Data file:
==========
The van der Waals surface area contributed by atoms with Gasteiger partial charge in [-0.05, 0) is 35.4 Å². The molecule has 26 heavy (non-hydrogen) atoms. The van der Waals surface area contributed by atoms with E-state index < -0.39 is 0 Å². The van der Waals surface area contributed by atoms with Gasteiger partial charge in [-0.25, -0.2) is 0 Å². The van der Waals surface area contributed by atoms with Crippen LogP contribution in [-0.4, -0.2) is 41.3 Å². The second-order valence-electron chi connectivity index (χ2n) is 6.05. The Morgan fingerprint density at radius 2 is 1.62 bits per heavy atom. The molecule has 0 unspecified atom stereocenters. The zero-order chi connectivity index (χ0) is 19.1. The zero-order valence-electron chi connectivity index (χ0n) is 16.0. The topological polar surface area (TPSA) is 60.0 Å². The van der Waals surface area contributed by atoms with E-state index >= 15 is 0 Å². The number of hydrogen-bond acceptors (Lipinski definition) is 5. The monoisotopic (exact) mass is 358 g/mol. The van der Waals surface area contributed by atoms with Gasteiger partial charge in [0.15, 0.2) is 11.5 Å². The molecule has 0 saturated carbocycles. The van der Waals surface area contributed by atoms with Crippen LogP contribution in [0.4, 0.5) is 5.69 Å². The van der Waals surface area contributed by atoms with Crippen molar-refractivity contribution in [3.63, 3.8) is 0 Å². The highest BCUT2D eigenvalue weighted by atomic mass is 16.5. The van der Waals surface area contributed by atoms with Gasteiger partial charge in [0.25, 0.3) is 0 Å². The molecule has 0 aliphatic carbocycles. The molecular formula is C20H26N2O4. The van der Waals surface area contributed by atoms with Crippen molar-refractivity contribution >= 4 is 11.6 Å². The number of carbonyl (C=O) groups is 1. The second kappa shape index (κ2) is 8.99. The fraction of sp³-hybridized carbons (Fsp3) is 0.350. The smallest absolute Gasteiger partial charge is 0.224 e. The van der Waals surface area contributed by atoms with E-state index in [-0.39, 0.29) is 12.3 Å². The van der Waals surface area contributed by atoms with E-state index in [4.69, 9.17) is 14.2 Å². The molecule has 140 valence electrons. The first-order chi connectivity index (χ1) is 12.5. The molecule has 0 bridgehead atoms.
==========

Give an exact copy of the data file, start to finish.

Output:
The van der Waals surface area contributed by atoms with Gasteiger partial charge in [-0.05, 0) is 35.4 Å². The molecule has 26 heavy (non-hydrogen) atoms. The van der Waals surface area contributed by atoms with E-state index < -0.39 is 0 Å². The van der Waals surface area contributed by atoms with Gasteiger partial charge in [-0.25, -0.2) is 0 Å². The van der Waals surface area contributed by atoms with Crippen LogP contribution in [-0.4, -0.2) is 41.3 Å². The second-order valence-electron chi connectivity index (χ2n) is 6.05. The Morgan fingerprint density at radius 2 is 1.62 bits per heavy atom. The molecule has 0 unspecified atom stereocenters. The zero-order chi connectivity index (χ0) is 19.1. The zero-order valence-electron chi connectivity index (χ0n) is 16.0. The topological polar surface area (TPSA) is 60.0 Å². The van der Waals surface area contributed by atoms with E-state index >= 15 is 0 Å². The number of hydrogen-bond acceptors (Lipinski definition) is 5. The monoisotopic (exact) mass is 358 g/mol. The van der Waals surface area contributed by atoms with Gasteiger partial charge in [0.15, 0.2) is 11.5 Å². The molecule has 0 saturated carbocycles. The van der Waals surface area contributed by atoms with Crippen LogP contribution in [0.4, 0.5) is 5.69 Å². The van der Waals surface area contributed by atoms with Crippen molar-refractivity contribution in [3.63, 3.8) is 0 Å². The highest BCUT2D eigenvalue weighted by atomic mass is 16.5. The van der Waals surface area contributed by atoms with Gasteiger partial charge in [0.25, 0.3) is 0 Å². The molecule has 0 aliphatic carbocycles. The molecular formula is C20H26N2O4. The van der Waals surface area contributed by atoms with Crippen molar-refractivity contribution >= 4 is 11.6 Å². The number of carbonyl (C=O) groups is 1. The second kappa shape index (κ2) is 8.99. The fraction of sp³-hybridized carbons (Fsp3) is 0.350. The smallest absolute Gasteiger partial charge is 0.224 e. The van der Waals surface area contributed by atoms with E-state index in [-0.39, 0.29) is 12.3 Å². The van der Waals surface area contributed by atoms with E-state index in [4.69, 9.17) is 14.2 Å². The molecule has 140 valence electrons. The first-order chi connectivity index (χ1) is 12.5. The molecule has 0 bridgehead atoms.